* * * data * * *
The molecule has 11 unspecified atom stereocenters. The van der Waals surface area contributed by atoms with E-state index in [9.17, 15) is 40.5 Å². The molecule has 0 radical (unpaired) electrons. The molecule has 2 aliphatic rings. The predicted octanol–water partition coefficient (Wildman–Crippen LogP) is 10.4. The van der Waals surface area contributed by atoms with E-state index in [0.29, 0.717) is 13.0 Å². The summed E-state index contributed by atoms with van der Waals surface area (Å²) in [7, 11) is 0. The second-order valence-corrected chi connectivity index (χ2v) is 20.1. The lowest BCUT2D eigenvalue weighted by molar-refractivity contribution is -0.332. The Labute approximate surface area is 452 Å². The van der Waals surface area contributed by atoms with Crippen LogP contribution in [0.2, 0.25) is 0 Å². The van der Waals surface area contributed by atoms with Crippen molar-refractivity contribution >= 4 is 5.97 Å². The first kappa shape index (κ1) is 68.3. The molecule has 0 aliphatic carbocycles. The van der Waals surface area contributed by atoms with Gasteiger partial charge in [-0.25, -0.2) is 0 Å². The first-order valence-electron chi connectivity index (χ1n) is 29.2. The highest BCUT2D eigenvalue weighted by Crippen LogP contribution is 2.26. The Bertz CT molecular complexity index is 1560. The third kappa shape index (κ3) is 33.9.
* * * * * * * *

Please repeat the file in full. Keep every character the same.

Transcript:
The molecule has 11 unspecified atom stereocenters. The van der Waals surface area contributed by atoms with E-state index in [9.17, 15) is 40.5 Å². The molecule has 0 radical (unpaired) electrons. The molecule has 2 aliphatic rings. The predicted octanol–water partition coefficient (Wildman–Crippen LogP) is 10.4. The van der Waals surface area contributed by atoms with E-state index in [0.29, 0.717) is 13.0 Å². The summed E-state index contributed by atoms with van der Waals surface area (Å²) in [7, 11) is 0. The second-order valence-corrected chi connectivity index (χ2v) is 20.1. The lowest BCUT2D eigenvalue weighted by molar-refractivity contribution is -0.332. The Labute approximate surface area is 452 Å². The van der Waals surface area contributed by atoms with Crippen LogP contribution in [0.2, 0.25) is 0 Å². The van der Waals surface area contributed by atoms with Crippen molar-refractivity contribution >= 4 is 5.97 Å². The first kappa shape index (κ1) is 68.3. The molecule has 0 aliphatic carbocycles. The van der Waals surface area contributed by atoms with Gasteiger partial charge in [-0.25, -0.2) is 0 Å². The first-order valence-electron chi connectivity index (χ1n) is 29.2. The highest BCUT2D eigenvalue weighted by Crippen LogP contribution is 2.26. The Bertz CT molecular complexity index is 1560. The third kappa shape index (κ3) is 33.9.